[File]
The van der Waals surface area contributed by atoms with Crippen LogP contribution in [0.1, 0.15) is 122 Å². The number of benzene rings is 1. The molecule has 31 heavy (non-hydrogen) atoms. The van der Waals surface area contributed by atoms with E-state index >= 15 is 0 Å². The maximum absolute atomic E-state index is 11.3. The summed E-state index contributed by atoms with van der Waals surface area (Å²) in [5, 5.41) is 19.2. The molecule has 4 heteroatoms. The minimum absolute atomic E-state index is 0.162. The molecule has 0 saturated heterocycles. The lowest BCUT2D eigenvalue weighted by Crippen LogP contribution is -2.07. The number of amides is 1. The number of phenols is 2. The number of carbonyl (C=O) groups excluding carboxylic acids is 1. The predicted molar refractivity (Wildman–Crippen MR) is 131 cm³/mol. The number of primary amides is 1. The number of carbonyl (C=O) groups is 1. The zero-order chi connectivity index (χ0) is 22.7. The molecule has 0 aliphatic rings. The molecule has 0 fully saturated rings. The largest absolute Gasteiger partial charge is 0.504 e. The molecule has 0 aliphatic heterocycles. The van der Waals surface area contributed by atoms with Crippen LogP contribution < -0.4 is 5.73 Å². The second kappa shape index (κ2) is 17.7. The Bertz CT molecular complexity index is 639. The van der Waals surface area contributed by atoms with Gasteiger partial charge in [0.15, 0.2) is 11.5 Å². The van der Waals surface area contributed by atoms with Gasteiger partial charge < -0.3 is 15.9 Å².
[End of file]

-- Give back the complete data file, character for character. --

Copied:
The van der Waals surface area contributed by atoms with Crippen LogP contribution in [0.1, 0.15) is 122 Å². The number of benzene rings is 1. The molecule has 31 heavy (non-hydrogen) atoms. The van der Waals surface area contributed by atoms with E-state index >= 15 is 0 Å². The maximum absolute atomic E-state index is 11.3. The summed E-state index contributed by atoms with van der Waals surface area (Å²) in [5, 5.41) is 19.2. The molecule has 4 heteroatoms. The minimum absolute atomic E-state index is 0.162. The molecule has 0 saturated heterocycles. The lowest BCUT2D eigenvalue weighted by Crippen LogP contribution is -2.07. The number of amides is 1. The number of phenols is 2. The number of carbonyl (C=O) groups excluding carboxylic acids is 1. The predicted molar refractivity (Wildman–Crippen MR) is 131 cm³/mol. The number of primary amides is 1. The number of carbonyl (C=O) groups is 1. The zero-order chi connectivity index (χ0) is 22.7. The molecule has 0 aliphatic rings. The molecule has 0 fully saturated rings. The largest absolute Gasteiger partial charge is 0.504 e. The molecule has 0 aliphatic heterocycles. The van der Waals surface area contributed by atoms with Crippen LogP contribution < -0.4 is 5.73 Å². The second kappa shape index (κ2) is 17.7. The Bertz CT molecular complexity index is 639. The van der Waals surface area contributed by atoms with Gasteiger partial charge in [0.15, 0.2) is 11.5 Å². The van der Waals surface area contributed by atoms with Gasteiger partial charge < -0.3 is 15.9 Å².